Carl I. Warnecke was one of four children of Carl (born c. 12/1864-d. 06/16/1910 in Alameda County, CA) and Martha McGowan Warnecke (born 10/28/1864-d. 02/03/1919 in Oakland, CA), both of whom came from English-speaking portions of Canada.They wed on 03/15/1887 in Montreal. (See, Source Citation Bibliothèque et Archives nationales du Québec; Montréal, Quebec, Canada; District: Montréal; Title: Bayne, O'Hara (1875-1914), accessed 10/19/2018.)

It appears that he pursued many professions during his lifetime. In 1900, Carl's father, worked as a real estate clerk when the family alighted briefly in Cambridge, MA.

The Pacific Architect and Builder indicated that Carl Ingomar's father worked for a building materials company in the Bay Area: "His father was sales manager for a building materials specialty firm and frequently entertained architects and contractors in his home, a factor that no doubt influenced [Carl I.] Warnecke when he chose his profession." (See "PA & B Profile: John Carl Warnecke, San Francisco, California," Pacific Architect and Builder, vol. 65, no. 7, 07/1959, p.16.) By the time Carl I. was 19, however, the 1910 U.S. Census noted that his father, at age 46, worked as a librarian. (See, Source Citation Year: 1910; Census Place: Oakland Ward 1, Alameda, California; Roll: T624_69; Page: 14B; Enumeration District: 0086; FHL microfilm: 1374082, accessed 10/19/2018.) While the U.S. Census often contained some inaccurate information, it is possible that Warnecke's father did work in the library; these possible connections may have enabled his son to design some new buildings for the Oakland Public Library.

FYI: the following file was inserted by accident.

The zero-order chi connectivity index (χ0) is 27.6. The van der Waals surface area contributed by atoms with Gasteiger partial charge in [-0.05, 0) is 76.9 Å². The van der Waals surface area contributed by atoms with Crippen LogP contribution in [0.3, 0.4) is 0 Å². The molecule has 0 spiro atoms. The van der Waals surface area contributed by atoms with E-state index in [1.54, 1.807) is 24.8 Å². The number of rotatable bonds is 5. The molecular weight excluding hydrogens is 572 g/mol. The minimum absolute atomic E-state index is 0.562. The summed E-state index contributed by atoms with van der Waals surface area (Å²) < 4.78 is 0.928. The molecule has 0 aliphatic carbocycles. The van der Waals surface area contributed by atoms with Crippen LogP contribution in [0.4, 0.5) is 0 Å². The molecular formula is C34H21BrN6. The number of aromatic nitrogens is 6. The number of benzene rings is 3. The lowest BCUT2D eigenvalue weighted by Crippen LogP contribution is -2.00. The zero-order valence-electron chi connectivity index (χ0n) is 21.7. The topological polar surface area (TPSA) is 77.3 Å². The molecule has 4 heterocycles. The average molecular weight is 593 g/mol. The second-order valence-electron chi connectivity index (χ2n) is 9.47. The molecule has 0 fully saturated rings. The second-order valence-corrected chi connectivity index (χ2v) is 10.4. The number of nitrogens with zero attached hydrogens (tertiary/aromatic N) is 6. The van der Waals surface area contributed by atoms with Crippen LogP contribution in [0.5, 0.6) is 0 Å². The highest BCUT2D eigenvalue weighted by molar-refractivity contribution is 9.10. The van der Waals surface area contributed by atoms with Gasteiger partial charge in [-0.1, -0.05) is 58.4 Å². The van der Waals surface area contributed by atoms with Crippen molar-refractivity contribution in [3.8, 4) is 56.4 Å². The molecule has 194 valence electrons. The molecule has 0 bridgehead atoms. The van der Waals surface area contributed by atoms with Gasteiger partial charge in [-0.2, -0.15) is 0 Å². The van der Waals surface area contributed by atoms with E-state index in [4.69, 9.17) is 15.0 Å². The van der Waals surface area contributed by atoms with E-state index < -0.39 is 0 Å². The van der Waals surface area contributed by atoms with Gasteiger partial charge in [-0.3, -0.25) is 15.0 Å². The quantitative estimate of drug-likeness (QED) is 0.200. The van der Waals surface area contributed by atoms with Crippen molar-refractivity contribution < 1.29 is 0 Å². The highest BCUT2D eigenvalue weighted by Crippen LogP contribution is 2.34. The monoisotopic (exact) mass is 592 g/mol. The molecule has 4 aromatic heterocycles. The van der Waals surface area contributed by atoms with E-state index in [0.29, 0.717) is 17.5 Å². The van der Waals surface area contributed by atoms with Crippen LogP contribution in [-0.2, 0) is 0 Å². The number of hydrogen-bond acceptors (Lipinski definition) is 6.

All four children in the family, Gertrude Warnecke Hutton (born c. 02/1889-d. 1983 in CA), Carl I. Warnecke, Marguerite Warnecke Berwick (born 11/01/1897-d. 07/1976 in San Francisco, CA) and James William Warnecke 01/23/1900-d. 12/31/1957 in CA) had also been born in Canada.


He married Margaret Kathryn Esterling, (born 04/11/1894 in Denver, CO-d. 08/1982 in Los Alamos, NM) They wed in Guerneville, CA, on 10/29/1916.


Carl and Margaret had two children, John Carl Warnecke (1919-2010) and Margaret Melanie Warnecke Putnam (born 05/27/1922 in Oakland, CA-d. 2011). In 1957, Margaret lived in Los Alamos, NM.

John Carl Warnecke became a very successful architect. Early in his career, John Carl worked with his father in the firm of Warnecke and Warnecke from 1952-until his father's retirement.

Biographical Notes

Carl I. Warnecke worked for John J. Donovan, who became very well-known for his secondary school designs in the Bay Area; Warnecke gained expertise in this area, and, in turn, passed it on to his son, John Carl, who also became very well known for school design after World War II.

At 66 years of age, Warnecke stood 6-feet, 1-and-a-half-inches tall, and had gray hair, blue eyes and a light complexion.

SSN: 560-20-6818.

Associated Locations

PCAD id: 3366